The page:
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Prospective memory in multiple sclerosis
Foley, J., WILSON, B. & Shiel, A.
Brain Impairment, 5(1), p. 99, 2004
Year of publication:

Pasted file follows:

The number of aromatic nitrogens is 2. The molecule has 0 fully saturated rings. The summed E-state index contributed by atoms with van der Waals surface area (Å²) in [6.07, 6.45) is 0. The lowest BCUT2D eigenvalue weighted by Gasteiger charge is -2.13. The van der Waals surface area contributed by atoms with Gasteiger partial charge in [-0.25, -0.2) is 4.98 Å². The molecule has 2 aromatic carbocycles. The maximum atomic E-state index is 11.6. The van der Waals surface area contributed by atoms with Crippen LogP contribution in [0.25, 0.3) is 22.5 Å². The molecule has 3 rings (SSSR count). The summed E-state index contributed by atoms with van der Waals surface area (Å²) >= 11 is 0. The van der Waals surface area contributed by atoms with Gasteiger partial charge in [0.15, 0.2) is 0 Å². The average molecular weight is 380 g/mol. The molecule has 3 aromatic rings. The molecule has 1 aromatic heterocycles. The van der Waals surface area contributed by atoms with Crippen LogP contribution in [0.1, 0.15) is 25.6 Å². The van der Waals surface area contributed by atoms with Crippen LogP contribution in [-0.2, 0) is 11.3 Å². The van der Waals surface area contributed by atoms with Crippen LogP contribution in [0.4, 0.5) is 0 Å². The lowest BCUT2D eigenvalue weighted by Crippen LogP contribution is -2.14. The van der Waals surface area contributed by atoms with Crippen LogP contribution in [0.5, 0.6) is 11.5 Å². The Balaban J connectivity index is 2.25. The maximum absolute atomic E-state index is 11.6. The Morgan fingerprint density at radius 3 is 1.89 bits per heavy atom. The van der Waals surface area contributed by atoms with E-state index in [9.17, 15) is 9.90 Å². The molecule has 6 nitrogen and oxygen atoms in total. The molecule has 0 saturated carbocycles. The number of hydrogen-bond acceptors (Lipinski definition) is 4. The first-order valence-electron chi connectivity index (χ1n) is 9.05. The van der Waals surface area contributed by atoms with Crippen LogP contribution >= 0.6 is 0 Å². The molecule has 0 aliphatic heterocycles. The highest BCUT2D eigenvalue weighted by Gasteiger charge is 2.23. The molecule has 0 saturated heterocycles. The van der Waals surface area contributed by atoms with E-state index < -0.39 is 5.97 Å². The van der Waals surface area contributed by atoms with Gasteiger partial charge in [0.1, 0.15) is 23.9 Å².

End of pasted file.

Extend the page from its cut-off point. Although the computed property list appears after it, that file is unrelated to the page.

Examples of prospective memory include remembering to make a phone call at a certain time or to take medication in the morning. Prospective memory, or 'realising delayed intentions' is one of the most commonly used types of memory and its impairment significantly disabling. Several authors have found evidence to suggest that this type of memory is impaired in individuals with Multiple Sclerosis (MS). These studies used individualised assessment measures specific to their studies, however, rather than using standardised methodology. Using the newly developed Cambridge Prospective Memory Test (CAMPROMPT) and other tests of neuropsychological and psychosocial functioning, participants with MS, as compared to healthy controls, were shown to have comparative deficits in prospective memory. These were significantly correlated with some other neuropsychological measures, including those assessing memory. Performance on the CAMPROMPT was also significantly correlated with Barthel Index, EDSS and disease course suggesting that prospective memory is mediated by MS disease type, impairment and resulting disability. No significant relationship was found to exist with the attentional and executive functioning measures. However, this may have been due to the very low number of individuals who were able to participate on these tests. As expected, performance was not found to be statistically significantly correlated to fatigue, locus of control, anxiety or depression. The results indicate that the CAMPROMPT is a sensitive measure of prospective memory in MS.